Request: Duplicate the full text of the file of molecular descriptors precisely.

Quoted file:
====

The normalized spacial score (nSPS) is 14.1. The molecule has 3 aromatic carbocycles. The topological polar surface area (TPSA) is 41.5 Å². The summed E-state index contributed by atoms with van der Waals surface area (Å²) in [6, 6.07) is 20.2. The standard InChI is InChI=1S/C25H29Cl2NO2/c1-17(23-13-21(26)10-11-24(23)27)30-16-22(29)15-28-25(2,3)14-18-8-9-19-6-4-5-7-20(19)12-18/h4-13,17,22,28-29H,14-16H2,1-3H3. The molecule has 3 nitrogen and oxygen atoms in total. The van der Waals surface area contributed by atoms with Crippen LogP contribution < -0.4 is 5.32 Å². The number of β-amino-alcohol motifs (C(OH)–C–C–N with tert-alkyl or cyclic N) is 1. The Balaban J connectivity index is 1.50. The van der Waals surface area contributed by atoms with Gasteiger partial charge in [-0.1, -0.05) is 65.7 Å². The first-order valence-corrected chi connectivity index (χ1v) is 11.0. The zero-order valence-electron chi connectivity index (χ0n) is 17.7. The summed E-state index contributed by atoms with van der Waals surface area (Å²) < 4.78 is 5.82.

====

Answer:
The normalized spacial score (nSPS) is 14.1. The molecule has 3 aromatic carbocycles. The topological polar surface area (TPSA) is 41.5 Å². The summed E-state index contributed by atoms with van der Waals surface area (Å²) in [6, 6.07) is 20.2. The standard InChI is InChI=1S/C25H29Cl2NO2/c1-17(23-13-21(26)10-11-24(23)27)30-16-22(29)15-28-25(2,3)14-18-8-9-19-6-4-5-7-20(19)12-18/h4-13,17,22,28-29H,14-16H2,1-3H3. The molecule has 3 nitrogen and oxygen atoms in total. The van der Waals surface area contributed by atoms with Crippen LogP contribution < -0.4 is 5.32 Å². The number of β-amino-alcohol motifs (C(OH)–C–C–N with tert-alkyl or cyclic N) is 1. The Balaban J connectivity index is 1.50. The van der Waals surface area contributed by atoms with Gasteiger partial charge in [-0.1, -0.05) is 65.7 Å². The first-order valence-corrected chi connectivity index (χ1v) is 11.0. The zero-order valence-electron chi connectivity index (χ0n) is 17.7. The summed E-state index contributed by atoms with van der Waals surface area (Å²) < 4.78 is 5.82.